Who doesn’t love kale? It’s probably ranks as one of the most-loved vegetables on the planet. Let’s face it: kale is a superstar in the vegetable kingdom. And for good reason: steamed kale has been shown to lower cholesterol levels. Regular consumption has been linked to reducing at least five types of cancer, including: bladder, breast, colon, ovary and prostate. It’s powerful compounds known as glucosinolates have even been found to regulate detoxification at the genetic level. And that’s not to mention its superfood status when it comes to other nutrients like vitamin K, A, calcium and a group of compounds known as flavonoids, of which kale has more than just about any other vegetable.
But, what if (and don’t hate the messenger here), the story about kale wasn’t all good news? In a recent blog known as “The Vegetable Detective” Todd Oppenheimer raised the concern that kale, even organic kale, while healthy in moderate amounts, could (at least in theory) be linked to thallium poisoning. He reported that Ernie Hubbard, a molecular biologist with a background in biochemistry and genetics in Marin County, California, found that a surprising number of his private practice clients reported the same symptoms: chronic fatigue, heart arrhythmias, skin and hair issues, neurological problems, foggy thinking, digestive troubles and gluten-sensitivity, to name a few. So when a company contacted him to test a detoxification product “ZNatural” it was developing to bind (or “chelate”) to toxins like heavy metals to eliminate them in the urine, he agreed.
Twenty clients agreed to try the product and Hubbard went to work testing their urine samples. High levels of the heavy metal thallium kept showing up. According to Oppenheimer, around the same time, Hubbard found a study that found cruciferous vegetables are excellent accumulators of heavy metals, including thallium. Cruciferous vegetables include: kale, broccoli, cauliflower, cabbage, brussels sprouts, collard and mustard greens. While considering kale’s explosion in popularity, Hubbard reportedly made the link between kale and possible thallium toxicity.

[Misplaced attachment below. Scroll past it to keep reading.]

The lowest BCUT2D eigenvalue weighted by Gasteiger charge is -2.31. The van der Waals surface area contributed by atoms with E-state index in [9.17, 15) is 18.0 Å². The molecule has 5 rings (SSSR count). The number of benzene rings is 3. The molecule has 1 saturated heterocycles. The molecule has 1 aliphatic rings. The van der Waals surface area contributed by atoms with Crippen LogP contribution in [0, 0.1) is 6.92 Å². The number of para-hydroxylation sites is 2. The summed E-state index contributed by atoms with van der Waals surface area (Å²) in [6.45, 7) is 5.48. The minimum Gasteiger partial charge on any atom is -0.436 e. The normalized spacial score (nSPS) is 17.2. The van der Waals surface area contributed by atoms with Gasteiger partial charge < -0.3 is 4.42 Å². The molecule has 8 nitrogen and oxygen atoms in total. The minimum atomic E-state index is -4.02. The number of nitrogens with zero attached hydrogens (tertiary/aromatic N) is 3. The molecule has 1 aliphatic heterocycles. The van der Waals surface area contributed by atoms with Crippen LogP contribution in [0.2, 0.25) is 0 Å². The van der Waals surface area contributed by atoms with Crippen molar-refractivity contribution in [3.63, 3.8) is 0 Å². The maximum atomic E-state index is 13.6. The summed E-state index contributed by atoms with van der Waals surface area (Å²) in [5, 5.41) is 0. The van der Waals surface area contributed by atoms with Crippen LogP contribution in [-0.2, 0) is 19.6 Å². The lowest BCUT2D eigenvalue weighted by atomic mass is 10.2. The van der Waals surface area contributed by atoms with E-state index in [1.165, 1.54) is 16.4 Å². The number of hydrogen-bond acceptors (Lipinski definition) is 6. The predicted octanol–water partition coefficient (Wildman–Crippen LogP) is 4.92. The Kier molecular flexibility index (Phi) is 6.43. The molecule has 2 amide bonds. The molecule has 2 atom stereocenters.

According to MedicineNet.com:
“Thallium is a soft, malleable gray metal that was previously widely used in rat poisons and insecticides. Thallium itself and compounds containing the element are highly toxic. It is particularly dangerous because compounds containing thallium are colorless, odorless, and tasteless. Because of this high toxicity, the World Health Organization (WHO) recommends against the use of thallium in rodent and insect poisons.”Thallium is also found in cigarette smoke and is used in some medical imaging tests.
So, it’s possible that thanks to our overuse of thallium-containing insecticides, we may have left excessive amounts of thallium behind in the soil. And, due to kale’s natural detoxification properties, could it be cleaning up the soil and the environment but accumulating in the vegetable itself? According to the research, which it is still in its infancy, it is possible.
Does that mean that we should turn our backs on those kale juices, quinoa and kale dishes, kale curries, or kale salad wraps? Of course not. How could we instantaneously reject the very superfood that has been imparting its anti-inflammatory, heart-health promoting, digestive enhancing and anti-cancer properties to us for so many years? Does it mean that, like most things eaten in excess, it may have some damaging effects? Yes, at least theoretically. Further research will help us to know whether all kale is prone to bioaccumulating thallium, or whether kale grown in certain regions is more vulnerable, and even what amount might be too much?
In the meantime, it still seems safe to eat kale in moderate amounts, while exercising some caution. After all, thallium poisoning is nothing to balk at. Its symptoms include: nausea, vomiting, diarrhea, hair loss (alopecia), loss of reflexes, convulsions, headaches, muscle wasting and memory issues.
Am I going to keep enjoying this leafy green superfood? Kale yeah!!!